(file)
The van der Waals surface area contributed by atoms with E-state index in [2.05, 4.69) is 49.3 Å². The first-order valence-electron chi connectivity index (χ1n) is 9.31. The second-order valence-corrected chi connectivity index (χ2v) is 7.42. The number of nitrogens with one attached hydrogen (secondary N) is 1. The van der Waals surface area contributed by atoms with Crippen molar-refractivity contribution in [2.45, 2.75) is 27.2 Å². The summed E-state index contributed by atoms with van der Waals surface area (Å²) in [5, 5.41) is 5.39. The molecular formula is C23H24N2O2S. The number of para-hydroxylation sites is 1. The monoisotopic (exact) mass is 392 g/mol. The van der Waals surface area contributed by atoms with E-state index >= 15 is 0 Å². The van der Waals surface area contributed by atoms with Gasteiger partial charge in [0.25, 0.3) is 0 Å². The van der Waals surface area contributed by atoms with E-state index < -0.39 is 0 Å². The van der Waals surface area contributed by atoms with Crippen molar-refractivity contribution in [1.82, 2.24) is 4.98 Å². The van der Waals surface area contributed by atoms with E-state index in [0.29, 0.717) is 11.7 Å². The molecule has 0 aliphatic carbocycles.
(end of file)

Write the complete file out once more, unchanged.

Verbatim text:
The van der Waals surface area contributed by atoms with E-state index in [2.05, 4.69) is 49.3 Å². The first-order valence-electron chi connectivity index (χ1n) is 9.31. The second-order valence-corrected chi connectivity index (χ2v) is 7.42. The number of nitrogens with one attached hydrogen (secondary N) is 1. The van der Waals surface area contributed by atoms with Crippen molar-refractivity contribution in [2.45, 2.75) is 27.2 Å². The summed E-state index contributed by atoms with van der Waals surface area (Å²) in [5, 5.41) is 5.39. The molecular formula is C23H24N2O2S. The number of para-hydroxylation sites is 1. The monoisotopic (exact) mass is 392 g/mol. The van der Waals surface area contributed by atoms with E-state index >= 15 is 0 Å². The van der Waals surface area contributed by atoms with Gasteiger partial charge in [0.25, 0.3) is 0 Å². The van der Waals surface area contributed by atoms with E-state index < -0.39 is 0 Å². The van der Waals surface area contributed by atoms with Crippen molar-refractivity contribution in [1.82, 2.24) is 4.98 Å². The van der Waals surface area contributed by atoms with E-state index in [0.29, 0.717) is 11.7 Å². The molecule has 0 aliphatic carbocycles.